Kuechly and Thomas Davis both can go sideline to sideline and make running difficult at BEST on any given play.
The biggest key is to get pressure on Tom Brady, and this is where Carolina has several advantages:
Carolina has the best defensive line in the NFL. Ends Greg Hardy and Charles Johnson each average roughly a sack a week and goodness knows how many more pressures they get.
The rookie duo of Star Lotulelei and Kawann Short, along with veteran D’Wan Edwards, are able to help collapse the pocket in the middle, and that’s a highly underrated defensive ability.
You see, when ends come around and battle the tackles, it’s often to the side and/or behind the QB dropping back. To make the throw, Brady would have to simply step up in the pocket, trusting his tackles to route the ends around him and release the ball before they have a chance to get to him.
When the pocket is being pushed up the middle, Brady won’t be able to step into the throw. That alone will destroy his timing routes and Sean McDermott, Carolina’s defensive coordinator, loves blitzing the “A” gap – the gap on either side of the center – and Tom Brady is many things, but an elusive scrambler he is not.
The only real way to slow down that type of rush is to run the ball on the edges, and I haven’t seen anyone able to do that against Carolina’s defense yet. I suspect New England may get a couple of decent runs doing this because of the defense looking for the pass, but McDermott will adjust and make sure those edges are sealed.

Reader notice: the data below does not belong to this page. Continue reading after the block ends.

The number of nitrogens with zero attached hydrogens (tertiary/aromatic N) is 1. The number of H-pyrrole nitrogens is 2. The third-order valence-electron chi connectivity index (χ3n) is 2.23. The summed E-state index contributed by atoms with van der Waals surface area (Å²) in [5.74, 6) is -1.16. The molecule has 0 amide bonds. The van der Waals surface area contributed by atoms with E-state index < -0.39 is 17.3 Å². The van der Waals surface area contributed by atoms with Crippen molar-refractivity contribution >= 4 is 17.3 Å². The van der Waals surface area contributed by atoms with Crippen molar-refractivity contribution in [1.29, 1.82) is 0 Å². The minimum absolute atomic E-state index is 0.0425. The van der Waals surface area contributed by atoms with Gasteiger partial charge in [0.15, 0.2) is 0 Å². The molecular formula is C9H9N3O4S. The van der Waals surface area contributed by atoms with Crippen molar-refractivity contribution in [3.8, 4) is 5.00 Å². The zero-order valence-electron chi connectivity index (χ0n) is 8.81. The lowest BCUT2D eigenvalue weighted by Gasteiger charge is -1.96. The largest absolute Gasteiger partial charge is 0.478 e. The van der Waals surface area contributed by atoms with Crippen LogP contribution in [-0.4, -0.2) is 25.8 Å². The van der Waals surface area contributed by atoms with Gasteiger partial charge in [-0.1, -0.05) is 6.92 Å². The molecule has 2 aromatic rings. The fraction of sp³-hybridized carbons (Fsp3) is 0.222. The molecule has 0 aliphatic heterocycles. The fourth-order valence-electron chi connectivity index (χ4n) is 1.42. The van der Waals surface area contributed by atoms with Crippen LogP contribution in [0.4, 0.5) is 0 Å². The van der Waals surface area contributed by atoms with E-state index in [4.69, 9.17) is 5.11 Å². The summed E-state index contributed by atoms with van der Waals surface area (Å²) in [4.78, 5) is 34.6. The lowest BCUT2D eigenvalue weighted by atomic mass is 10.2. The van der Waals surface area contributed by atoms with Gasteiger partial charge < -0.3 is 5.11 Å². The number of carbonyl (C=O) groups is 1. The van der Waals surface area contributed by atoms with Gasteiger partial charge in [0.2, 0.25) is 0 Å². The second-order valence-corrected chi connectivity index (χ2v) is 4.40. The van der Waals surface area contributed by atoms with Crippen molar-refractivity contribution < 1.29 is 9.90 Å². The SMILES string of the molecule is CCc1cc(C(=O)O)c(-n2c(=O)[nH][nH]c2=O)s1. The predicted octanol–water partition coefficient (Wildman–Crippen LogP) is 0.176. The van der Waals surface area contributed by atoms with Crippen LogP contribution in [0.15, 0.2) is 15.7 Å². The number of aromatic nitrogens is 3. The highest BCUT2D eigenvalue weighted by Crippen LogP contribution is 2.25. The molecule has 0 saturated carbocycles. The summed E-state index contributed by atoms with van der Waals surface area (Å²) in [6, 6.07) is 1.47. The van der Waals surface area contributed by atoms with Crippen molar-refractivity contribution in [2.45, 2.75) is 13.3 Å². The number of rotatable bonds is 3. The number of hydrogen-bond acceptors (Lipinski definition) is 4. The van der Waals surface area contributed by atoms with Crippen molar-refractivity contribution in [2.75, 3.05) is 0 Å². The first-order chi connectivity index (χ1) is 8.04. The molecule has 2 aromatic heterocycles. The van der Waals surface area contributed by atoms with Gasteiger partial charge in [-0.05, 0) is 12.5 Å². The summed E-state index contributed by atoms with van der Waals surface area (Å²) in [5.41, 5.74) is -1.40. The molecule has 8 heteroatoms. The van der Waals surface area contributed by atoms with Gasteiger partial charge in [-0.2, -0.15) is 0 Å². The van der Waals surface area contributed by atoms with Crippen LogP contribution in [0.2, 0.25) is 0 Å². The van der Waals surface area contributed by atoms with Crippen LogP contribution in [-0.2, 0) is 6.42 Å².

If the Panthers can get that inside pressure on Brady early, New England may find scoring at a premium and Carolina already has two blueprints in-house on how to defeat them.
The two blueprints are David Gettleman, and David Gettleman.
Gettleman was one of the “higher-ups” in the two Super Bowls where the New York Giants defeated the Patriots, including the David Tyree helmet-catch to beat an 18-0 Patriots squad that had Randy Moss in his prime on the outside and MANY MANY more offensive weapons than the 2013 iteration has.
Why did that last sentence sound like Commandant Lassard of the “Police Academy” movies?
Anyhow, pressuring Brady up the middle should be the key to the defensive effort this weekend. If Carolina can do that, it’ll be a long day for New England.
Carolina’s offense vs. Patriots’ defense:
Carolina is a power running team, period. No secret.
Again, I haven’t even looked at the statistics, but I do know that New England has trouble against the run – forget the fact that many teams may be throwing a lot against them; that’s because New England is often playing with a lead. Not quite so much this season, but still more than many teams.
They do NOT have the services of their main run-stopper, MLB Jerod Mayo, for the remainder of the season. Sure, you can replace him with a warm body but you can’t replace his talent. This alone will help Carolina’s ability to run inside so they’ll likely keep pounding that rock unless and until the Patriots demonstrate an ability to stop it on a regular basis.
I think this is the game that Riverboat Ron breaks out the vertical passing game out of the mothballs. He knows Belichick & company have had an extra week to study their tendencies and he’s going to break the mold in some of his calls – both offensively and defensively – just to get into the heads of the Patriots players and coaches in hopes of finding a way to stretch the field on either a wrong defensive call or playing off that deep-out pass set and look.